Austria will become just the second European Union member to administer the Sputnik V vaccine, after Hungary.
Kurz said on Wednesday evening “we are in the closing stages and an order for Sputnik V can probably be placed next week”.
Kurz said on social media he was “very happy about the binding delivery promise” he made with Russia’s ambassador Dmitrij Lyubinsky.
Wir sind auf den letzten Metern & eine Bestellung von Sputnik kann wahrscheinlich schon nächste Woche erfolgen. Ich habe heute noch einmal ein Gespräch mit dem russischen Botschafter Dmitrij Ljubinskij geführt & ich bin sehr froh über die verbindliche Lieferzusage. @RusBotWien pic.twitter.com/6KvPFqHjzk
— Sebastian Kurz (@sebastiankurz) March 31, 2021
Austria’s Der Standard newspaper reported on Wednesday that Austria looks set to place a delivery of the vaccine even before it receives approval from the European Union’s medical authority.
Though EU member Hungary is already administering Sputnik V and a total of 57 countries have authorised its use, according to the Russian Direct Investment Fund (RDIF), it is still under review by the European Medicines Agency (EMA).
The office of Austrian Chancellor Sebastian Kurz told AFP on Tuesday that the talks had started on February 26 over the delivery of 300,000 doses in April, 500,000 in May and 200,000 in early June 2021.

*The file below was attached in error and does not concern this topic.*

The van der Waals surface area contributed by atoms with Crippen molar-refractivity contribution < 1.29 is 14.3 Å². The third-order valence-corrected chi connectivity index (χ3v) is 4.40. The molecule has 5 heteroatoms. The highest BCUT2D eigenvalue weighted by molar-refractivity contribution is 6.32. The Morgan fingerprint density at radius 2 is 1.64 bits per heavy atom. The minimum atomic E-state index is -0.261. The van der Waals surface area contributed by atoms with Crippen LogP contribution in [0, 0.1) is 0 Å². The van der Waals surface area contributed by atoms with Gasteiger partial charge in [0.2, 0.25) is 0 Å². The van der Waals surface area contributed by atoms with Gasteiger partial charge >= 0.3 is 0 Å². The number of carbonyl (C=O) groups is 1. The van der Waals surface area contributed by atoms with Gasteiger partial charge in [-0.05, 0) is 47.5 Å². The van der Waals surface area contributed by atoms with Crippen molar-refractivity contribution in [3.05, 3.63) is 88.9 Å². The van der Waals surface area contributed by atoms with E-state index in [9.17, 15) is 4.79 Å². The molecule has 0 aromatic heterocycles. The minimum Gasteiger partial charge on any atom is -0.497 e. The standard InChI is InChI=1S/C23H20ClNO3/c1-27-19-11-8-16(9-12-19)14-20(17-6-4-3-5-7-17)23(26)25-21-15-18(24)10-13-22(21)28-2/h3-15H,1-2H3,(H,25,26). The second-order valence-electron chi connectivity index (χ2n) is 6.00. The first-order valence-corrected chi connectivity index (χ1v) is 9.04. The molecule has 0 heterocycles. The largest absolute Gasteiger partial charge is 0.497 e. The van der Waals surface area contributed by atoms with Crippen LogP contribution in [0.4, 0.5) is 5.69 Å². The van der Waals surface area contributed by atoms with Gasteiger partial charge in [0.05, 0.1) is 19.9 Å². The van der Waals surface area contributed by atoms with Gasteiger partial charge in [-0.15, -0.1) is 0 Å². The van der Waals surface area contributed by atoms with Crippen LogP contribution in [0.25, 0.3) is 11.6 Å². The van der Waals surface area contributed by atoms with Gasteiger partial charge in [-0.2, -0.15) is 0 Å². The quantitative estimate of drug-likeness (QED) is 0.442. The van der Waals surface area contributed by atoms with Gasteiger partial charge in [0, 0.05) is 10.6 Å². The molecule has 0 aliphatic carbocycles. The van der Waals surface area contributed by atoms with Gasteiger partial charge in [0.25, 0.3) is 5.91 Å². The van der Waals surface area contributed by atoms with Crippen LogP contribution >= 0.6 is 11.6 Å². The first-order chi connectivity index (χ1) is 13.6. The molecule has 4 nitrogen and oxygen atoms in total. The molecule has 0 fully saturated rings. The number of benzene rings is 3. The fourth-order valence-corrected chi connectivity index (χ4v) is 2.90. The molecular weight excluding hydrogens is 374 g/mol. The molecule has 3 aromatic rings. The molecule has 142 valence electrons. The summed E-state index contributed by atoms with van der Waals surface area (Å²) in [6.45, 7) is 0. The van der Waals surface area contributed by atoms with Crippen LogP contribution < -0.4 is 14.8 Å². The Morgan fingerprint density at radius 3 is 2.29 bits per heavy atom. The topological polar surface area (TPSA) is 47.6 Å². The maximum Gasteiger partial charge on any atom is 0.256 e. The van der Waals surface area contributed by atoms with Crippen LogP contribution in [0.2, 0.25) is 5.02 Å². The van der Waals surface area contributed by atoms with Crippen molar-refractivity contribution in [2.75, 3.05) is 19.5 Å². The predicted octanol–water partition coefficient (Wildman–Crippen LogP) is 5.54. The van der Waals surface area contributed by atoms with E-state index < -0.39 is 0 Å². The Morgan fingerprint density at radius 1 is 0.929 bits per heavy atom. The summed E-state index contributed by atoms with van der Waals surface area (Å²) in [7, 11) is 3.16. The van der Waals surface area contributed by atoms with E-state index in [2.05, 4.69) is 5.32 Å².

Specifics of the arrangement are difficult to determine however as the deal is subject to a confidentiality agreement, Austrian media reports.
Foreign media is reporting that the deal to import the vaccine has already been done.
Earlier this month, Kurz and five other central and eastern EU leaders urged Brussels to find a “correction mechanism” to fix what they called the unfair distribution of coronavirus vaccines within the bloc.
“If Austria receives an additional one million vaccine doses, we will be able to return to normality faster and could save many lives as well as jobs,” Kurz said.
“There should be no geopolitical blinkers when it comes to the vaccine. The only thing that should matter is whether the vaccine is effective and safe, and not where it comes from.”
Austrian Health Minister Rudolf Anschober agreed, saying “One thing is clear: every vaccine used in Austria must be effective and safe”.
The Russian vaccine is used in more than 50 other countries around the world. The effectiveness is given as around 92 percent.